The churchyard at Old St Andrew's Church in Kingsbury has been cleared of vegetation, including brambles and elder, which had covered and concealed many of the graves for years. Apart from revealing many fascinating headstones it also reveals considerable damage to graves including fallen headstones, subsidence of graves and gaping holes in some vaults.
Old St Andrew's is Brent's only Grade 1 listed building and the oldest building in the borough dating from before 1100. The graves appear more recent but are hard to date because inscriptions on the oldest headstones have been worn away.
According to the incumbent, Father Jason Rendell, the last burial in the churchyard was in 2003.
The churchyard includes many fine yew trees and is at its best in the Spring when snowdrops, violets and bluebells can be found. It is amazingly peaceful for a site surrounded by suburban development and where yesterday the roars from Wembley Stadium could be heard.
A proposal to close the churchyard for future burials has been tabled with the closing date for comments tomorrow. Parishioners who have reserved their places will be unaffected by the closure. (Details below)
Once the churchyard is closed, a process that may take a year, Brent Council will take over the maintenance. An electronic survey of the graves is to be undertaken which will record the position, condition and inscription of each grave. There will also be a tree survey and self-seeded trees will be removed opening up the churchyard to more light.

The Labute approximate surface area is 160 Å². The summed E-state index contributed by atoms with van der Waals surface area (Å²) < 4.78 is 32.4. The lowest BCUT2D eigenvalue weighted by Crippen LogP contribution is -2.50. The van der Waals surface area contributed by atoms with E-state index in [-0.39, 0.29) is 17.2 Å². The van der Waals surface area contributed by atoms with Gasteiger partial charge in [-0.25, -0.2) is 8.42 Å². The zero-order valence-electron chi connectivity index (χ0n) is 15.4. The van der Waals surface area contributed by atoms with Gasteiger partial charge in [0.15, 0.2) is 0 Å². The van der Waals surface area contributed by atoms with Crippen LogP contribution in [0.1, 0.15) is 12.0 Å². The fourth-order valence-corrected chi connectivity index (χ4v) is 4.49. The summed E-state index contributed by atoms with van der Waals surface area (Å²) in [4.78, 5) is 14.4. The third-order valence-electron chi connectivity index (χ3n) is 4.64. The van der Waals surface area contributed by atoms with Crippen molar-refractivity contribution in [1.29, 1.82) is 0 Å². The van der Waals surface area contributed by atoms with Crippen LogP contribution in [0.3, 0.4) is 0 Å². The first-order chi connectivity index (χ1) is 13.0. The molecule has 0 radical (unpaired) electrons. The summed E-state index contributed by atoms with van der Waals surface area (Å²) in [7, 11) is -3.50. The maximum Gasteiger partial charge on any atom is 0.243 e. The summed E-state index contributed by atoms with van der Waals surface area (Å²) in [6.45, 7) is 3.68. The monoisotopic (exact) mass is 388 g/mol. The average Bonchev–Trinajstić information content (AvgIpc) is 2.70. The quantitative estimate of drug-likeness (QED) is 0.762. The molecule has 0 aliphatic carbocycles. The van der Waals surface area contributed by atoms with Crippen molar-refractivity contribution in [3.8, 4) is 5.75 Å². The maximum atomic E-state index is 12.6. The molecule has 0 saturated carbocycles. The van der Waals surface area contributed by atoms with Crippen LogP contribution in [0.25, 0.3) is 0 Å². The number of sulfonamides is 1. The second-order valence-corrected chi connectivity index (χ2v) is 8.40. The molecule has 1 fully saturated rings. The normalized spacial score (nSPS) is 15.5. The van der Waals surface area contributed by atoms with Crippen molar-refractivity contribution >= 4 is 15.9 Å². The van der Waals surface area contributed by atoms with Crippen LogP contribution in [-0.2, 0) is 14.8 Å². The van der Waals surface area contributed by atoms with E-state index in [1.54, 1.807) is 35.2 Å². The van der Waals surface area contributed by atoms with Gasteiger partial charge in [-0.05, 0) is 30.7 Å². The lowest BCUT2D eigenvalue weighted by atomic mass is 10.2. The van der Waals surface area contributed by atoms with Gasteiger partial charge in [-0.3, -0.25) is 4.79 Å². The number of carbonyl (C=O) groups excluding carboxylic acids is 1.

The churchyard is overcrowded and there was a proposal in the 1930s to open a lawn cemetery nearby on ground now occupied by the Birchen Grove allotments, Welsh Environmental Study Centre and the Garden Centre. As far as I can ascertain that site is still consecrated ground. The chapel for the proposed cemetery still stands and houses Energy Solutions.
I sometimes visit the churchyard with primary classes and it is interesting how they overcome initial fear to become fascinated by the social history recorded by the graves including infant mortality, references to the two world wars and the verses on many of the graves. Those children whose first language is not English can be confused. 'Is there really someone sleeping under there?' one asked me pointing to a huge stone slab. There follows a lesson about euphemisms and an eager search for examples.
Influenced by the peace and the surroundings children often initiate profound discussions about death and religion. Some children who are refugees from conflict open up about their experience and their family losses.
The churchyard closure notice:
Representations should be sent to Coroners and Burials Team, Ministry of Justice, 102 Petty France, London SW1H 9AJ quoting Reference OPR/075/333